Daniel Defoe’s novel, Robinson Crusoe, set the norm for many of its successors through its colonialist origins and themes such as survival, the exploitation of natural resources, and otherness. Throughout the novel, the protagonist is faced with numerous challenges from being taken hostage by Moroccan pirates to being shipwrecked on an island alone; his one goal remains the same: to survive and benefit himself. During his shipwreck, Crusoe made his own settlement and claimed ownership of the land and its resources like the diamond mine. He finds ways to not only survive on the island but also sees things through an industrial lens. Similarly, during his journey we see him make companions such as Xury and Friday and make enemies out of indigenous people he defines as cannibalistic monsters. Despite this distinction between ally and foe that Crusoe made, he devalues the lives of people of color as he makes Xury an indentured slave for ten years and reduces Friday to being his slave. Therefore, Daniel Defoe’s Robinson Crusoe creates a generic category that reproduces the colonialist experience.

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The Forest: Spatial Narratives in a Subversive Robinsonade

Group presentation summary by Peter Forberg. This post will contain small spoilers for survival horror game The Forest.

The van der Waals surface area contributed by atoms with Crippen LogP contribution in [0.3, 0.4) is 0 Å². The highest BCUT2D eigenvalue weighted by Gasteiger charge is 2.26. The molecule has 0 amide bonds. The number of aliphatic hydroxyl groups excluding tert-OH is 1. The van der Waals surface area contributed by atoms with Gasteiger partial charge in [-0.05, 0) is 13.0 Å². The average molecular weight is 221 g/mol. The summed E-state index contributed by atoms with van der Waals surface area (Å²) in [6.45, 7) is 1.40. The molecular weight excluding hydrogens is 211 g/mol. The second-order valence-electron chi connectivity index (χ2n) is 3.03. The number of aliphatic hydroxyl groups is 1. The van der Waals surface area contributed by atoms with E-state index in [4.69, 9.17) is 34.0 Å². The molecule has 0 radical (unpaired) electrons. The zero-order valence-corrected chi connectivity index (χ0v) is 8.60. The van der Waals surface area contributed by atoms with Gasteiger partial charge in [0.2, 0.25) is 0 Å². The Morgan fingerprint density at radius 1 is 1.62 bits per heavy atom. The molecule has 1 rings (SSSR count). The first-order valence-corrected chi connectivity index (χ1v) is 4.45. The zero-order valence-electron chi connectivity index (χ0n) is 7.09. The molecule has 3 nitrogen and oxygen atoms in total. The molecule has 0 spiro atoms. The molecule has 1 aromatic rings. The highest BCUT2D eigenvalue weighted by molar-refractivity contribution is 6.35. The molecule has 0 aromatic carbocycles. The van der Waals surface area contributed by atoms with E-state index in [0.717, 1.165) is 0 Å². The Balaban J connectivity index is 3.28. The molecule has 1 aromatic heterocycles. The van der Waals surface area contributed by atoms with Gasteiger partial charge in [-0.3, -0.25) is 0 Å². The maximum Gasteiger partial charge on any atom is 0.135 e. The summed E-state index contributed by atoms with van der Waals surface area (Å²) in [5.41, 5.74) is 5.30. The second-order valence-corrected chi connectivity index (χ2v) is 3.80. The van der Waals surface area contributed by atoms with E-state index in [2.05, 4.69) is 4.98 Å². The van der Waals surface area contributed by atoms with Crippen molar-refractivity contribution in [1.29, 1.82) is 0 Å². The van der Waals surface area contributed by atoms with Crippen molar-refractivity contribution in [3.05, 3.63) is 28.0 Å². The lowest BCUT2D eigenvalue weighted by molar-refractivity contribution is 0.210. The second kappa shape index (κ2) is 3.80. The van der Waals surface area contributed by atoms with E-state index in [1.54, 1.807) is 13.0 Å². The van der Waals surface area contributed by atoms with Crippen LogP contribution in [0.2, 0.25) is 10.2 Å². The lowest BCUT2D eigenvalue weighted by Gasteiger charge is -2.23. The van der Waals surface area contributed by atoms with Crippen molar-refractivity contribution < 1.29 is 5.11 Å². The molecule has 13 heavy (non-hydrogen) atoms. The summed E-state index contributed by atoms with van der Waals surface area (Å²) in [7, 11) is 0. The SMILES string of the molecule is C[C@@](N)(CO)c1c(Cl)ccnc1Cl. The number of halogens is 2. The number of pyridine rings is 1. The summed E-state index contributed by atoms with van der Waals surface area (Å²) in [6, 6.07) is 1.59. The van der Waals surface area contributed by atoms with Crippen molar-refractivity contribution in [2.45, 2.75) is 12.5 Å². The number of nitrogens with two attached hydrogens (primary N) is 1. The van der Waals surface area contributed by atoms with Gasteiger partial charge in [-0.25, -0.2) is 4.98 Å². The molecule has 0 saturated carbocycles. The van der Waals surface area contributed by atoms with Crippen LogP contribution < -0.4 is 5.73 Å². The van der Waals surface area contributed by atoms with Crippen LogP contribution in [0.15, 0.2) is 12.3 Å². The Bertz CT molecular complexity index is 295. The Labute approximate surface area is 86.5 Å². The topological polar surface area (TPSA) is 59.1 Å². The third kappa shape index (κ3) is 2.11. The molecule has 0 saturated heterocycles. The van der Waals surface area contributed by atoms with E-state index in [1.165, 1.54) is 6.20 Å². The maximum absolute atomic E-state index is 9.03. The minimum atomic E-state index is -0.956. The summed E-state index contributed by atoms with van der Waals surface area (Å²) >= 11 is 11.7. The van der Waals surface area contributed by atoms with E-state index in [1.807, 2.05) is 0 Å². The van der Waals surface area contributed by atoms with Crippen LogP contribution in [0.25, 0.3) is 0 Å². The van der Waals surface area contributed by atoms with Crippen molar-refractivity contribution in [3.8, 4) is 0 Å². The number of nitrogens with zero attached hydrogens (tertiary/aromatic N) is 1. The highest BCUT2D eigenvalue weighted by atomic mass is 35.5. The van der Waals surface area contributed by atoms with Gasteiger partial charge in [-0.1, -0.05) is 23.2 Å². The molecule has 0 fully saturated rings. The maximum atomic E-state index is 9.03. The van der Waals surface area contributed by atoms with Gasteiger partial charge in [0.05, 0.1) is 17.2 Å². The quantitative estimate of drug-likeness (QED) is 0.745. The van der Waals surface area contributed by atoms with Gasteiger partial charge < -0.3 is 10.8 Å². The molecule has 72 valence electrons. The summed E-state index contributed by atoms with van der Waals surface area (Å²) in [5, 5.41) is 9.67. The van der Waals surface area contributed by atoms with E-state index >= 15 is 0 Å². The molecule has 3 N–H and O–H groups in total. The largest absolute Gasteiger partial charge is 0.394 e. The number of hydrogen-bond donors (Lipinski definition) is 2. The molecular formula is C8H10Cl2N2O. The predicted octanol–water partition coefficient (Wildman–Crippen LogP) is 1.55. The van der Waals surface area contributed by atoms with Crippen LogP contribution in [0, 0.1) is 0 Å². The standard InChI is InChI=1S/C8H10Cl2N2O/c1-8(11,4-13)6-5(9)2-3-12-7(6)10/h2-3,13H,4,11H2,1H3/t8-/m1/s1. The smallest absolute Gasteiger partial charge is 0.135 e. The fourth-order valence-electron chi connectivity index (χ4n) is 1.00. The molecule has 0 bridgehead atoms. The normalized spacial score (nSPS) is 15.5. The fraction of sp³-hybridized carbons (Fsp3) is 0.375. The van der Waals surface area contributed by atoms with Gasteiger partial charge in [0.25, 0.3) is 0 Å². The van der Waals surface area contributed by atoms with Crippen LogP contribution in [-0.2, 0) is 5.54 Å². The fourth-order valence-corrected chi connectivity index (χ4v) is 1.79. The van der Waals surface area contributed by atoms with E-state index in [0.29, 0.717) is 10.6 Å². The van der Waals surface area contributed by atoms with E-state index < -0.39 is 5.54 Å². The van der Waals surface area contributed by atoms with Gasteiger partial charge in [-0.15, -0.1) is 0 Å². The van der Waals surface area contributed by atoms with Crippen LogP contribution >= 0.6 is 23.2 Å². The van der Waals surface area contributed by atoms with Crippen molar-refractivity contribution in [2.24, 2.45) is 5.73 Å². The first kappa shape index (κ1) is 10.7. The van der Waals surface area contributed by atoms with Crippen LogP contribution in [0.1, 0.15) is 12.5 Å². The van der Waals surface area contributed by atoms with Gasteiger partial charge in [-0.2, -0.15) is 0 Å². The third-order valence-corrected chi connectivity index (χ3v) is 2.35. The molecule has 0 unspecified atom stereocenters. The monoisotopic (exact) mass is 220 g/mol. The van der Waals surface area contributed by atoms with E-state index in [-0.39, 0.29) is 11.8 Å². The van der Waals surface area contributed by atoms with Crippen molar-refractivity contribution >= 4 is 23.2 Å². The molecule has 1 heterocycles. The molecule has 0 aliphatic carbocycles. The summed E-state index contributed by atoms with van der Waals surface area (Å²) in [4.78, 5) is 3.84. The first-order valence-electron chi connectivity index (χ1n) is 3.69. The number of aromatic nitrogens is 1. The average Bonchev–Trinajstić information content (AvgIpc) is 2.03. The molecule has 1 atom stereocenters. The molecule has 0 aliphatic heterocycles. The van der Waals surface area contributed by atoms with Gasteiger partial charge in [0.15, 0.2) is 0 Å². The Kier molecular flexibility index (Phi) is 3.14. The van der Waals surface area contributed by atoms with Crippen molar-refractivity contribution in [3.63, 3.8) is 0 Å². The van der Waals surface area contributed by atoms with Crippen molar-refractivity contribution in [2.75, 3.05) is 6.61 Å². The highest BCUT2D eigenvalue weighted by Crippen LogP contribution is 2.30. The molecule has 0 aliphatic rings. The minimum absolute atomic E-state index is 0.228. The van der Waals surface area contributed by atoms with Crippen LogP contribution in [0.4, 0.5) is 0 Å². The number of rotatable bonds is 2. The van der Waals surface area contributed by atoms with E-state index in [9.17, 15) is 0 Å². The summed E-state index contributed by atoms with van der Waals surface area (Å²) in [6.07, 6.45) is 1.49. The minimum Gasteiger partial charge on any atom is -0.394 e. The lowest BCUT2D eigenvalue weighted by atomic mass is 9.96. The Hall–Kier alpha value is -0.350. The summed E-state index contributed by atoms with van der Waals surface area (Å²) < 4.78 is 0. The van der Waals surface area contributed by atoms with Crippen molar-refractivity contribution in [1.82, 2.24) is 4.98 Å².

The history of the Robinsonade is the history of shipwrecks: by boat, by plane, or by spacecraft, hapless travelers find themselves stranded on the shores, hidden beneath the canopies, or lost in the sands of some remote island or labyrinthian forest or sprawling desert. In this sense, The Forest (2013) begins much like any other transit disaster, sending the player crashing down into the trees of a mountain-lined peninsula with no other survivors—no other survivors except the player’s adolescent son, who is immediately pulled from the wreckage by a looming, naked mutant. And so, at the outset, The Forest announces that it is not merely a sandbox for enterprising colonizers, nor does it hide the fact that this brave new world is filled with dangerous mystery and lush with stories. Understanding that The Forest emerged during the survival-crafting game boom of the early 2010s, the developers needed a way to differentiate their game from the endless explore-mine-build games that followed Minecraft’s (2009) massive success. Thus, they took a different approach to the genre, with the director of the game Ben Falcone stating, “Our focus is much more on a survival horror experience, letting players experience being in the world of ‘The Hills Have Eyes’ or an 80’s Italian cannibal film” (Savage 2013). Seven years out of the initial alpha release, Falcone’s vision has been realized (with a sequel in the works), so what exactly does The Forest accomplish within this generic category; more specifically, how does it apply and subvert the tropes players will associate with popular survival games such as Minecraft or Terraria (2011)?